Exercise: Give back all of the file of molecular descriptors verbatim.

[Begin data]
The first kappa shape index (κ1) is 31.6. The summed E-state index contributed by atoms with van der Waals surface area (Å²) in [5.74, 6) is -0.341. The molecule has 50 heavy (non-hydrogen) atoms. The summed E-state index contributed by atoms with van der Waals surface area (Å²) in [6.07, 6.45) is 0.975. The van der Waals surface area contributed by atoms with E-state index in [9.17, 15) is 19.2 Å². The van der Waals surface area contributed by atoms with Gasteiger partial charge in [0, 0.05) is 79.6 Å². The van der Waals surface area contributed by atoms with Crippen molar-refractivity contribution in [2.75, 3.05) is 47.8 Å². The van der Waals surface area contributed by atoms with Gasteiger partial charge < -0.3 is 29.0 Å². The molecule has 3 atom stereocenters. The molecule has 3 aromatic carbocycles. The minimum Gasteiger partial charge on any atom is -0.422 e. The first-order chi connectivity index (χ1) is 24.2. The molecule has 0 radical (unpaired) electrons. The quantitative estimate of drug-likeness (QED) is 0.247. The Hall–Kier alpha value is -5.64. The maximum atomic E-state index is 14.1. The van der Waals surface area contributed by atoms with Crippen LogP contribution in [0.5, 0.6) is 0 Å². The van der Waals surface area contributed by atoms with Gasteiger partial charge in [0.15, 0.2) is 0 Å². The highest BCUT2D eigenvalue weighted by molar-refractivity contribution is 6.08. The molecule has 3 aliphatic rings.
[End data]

The first kappa shape index (κ1) is 31.6. The summed E-state index contributed by atoms with van der Waals surface area (Å²) in [5.74, 6) is -0.341. The molecule has 50 heavy (non-hydrogen) atoms. The summed E-state index contributed by atoms with van der Waals surface area (Å²) in [6.07, 6.45) is 0.975. The van der Waals surface area contributed by atoms with E-state index in [9.17, 15) is 19.2 Å². The van der Waals surface area contributed by atoms with Gasteiger partial charge in [0, 0.05) is 79.6 Å². The van der Waals surface area contributed by atoms with Crippen molar-refractivity contribution in [2.75, 3.05) is 47.8 Å². The van der Waals surface area contributed by atoms with Gasteiger partial charge < -0.3 is 29.0 Å². The molecule has 3 atom stereocenters. The molecule has 3 aromatic carbocycles. The minimum Gasteiger partial charge on any atom is -0.422 e. The first-order chi connectivity index (χ1) is 24.2. The molecule has 0 radical (unpaired) electrons. The quantitative estimate of drug-likeness (QED) is 0.247. The Hall–Kier alpha value is -5.64. The maximum atomic E-state index is 14.1. The van der Waals surface area contributed by atoms with Crippen LogP contribution in [0.5, 0.6) is 0 Å². The van der Waals surface area contributed by atoms with Gasteiger partial charge in [0.15, 0.2) is 0 Å². The highest BCUT2D eigenvalue weighted by molar-refractivity contribution is 6.08. The molecule has 3 aliphatic rings.